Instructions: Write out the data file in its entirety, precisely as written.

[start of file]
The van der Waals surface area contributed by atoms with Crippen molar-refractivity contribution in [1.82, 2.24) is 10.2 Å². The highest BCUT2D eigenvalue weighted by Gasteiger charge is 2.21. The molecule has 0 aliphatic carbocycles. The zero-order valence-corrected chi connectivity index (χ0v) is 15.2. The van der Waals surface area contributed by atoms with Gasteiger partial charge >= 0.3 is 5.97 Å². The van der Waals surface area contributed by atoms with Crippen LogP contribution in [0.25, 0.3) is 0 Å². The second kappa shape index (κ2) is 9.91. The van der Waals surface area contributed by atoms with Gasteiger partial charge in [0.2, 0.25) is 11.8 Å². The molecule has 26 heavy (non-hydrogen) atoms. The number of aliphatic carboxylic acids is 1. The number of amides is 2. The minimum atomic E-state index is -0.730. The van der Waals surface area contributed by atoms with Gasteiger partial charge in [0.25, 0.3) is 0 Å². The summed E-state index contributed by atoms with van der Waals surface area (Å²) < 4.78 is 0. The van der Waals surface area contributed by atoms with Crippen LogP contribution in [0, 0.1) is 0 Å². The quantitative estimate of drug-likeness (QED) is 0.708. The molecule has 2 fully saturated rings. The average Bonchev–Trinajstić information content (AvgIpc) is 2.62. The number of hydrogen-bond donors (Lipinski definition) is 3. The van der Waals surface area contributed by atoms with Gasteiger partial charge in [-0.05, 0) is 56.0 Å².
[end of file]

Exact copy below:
The van der Waals surface area contributed by atoms with Crippen molar-refractivity contribution in [1.82, 2.24) is 10.2 Å². The highest BCUT2D eigenvalue weighted by Gasteiger charge is 2.21. The molecule has 0 aliphatic carbocycles. The zero-order valence-corrected chi connectivity index (χ0v) is 15.2. The van der Waals surface area contributed by atoms with Gasteiger partial charge >= 0.3 is 5.97 Å². The van der Waals surface area contributed by atoms with Crippen LogP contribution in [0.25, 0.3) is 0 Å². The second kappa shape index (κ2) is 9.91. The van der Waals surface area contributed by atoms with Gasteiger partial charge in [0.2, 0.25) is 11.8 Å². The molecule has 26 heavy (non-hydrogen) atoms. The number of aliphatic carboxylic acids is 1. The number of amides is 2. The minimum atomic E-state index is -0.730. The van der Waals surface area contributed by atoms with Gasteiger partial charge in [0.25, 0.3) is 0 Å². The summed E-state index contributed by atoms with van der Waals surface area (Å²) < 4.78 is 0. The van der Waals surface area contributed by atoms with Crippen LogP contribution in [0, 0.1) is 0 Å². The quantitative estimate of drug-likeness (QED) is 0.708. The molecule has 2 fully saturated rings. The average Bonchev–Trinajstić information content (AvgIpc) is 2.62. The number of hydrogen-bond donors (Lipinski definition) is 3. The van der Waals surface area contributed by atoms with Gasteiger partial charge in [-0.05, 0) is 56.0 Å².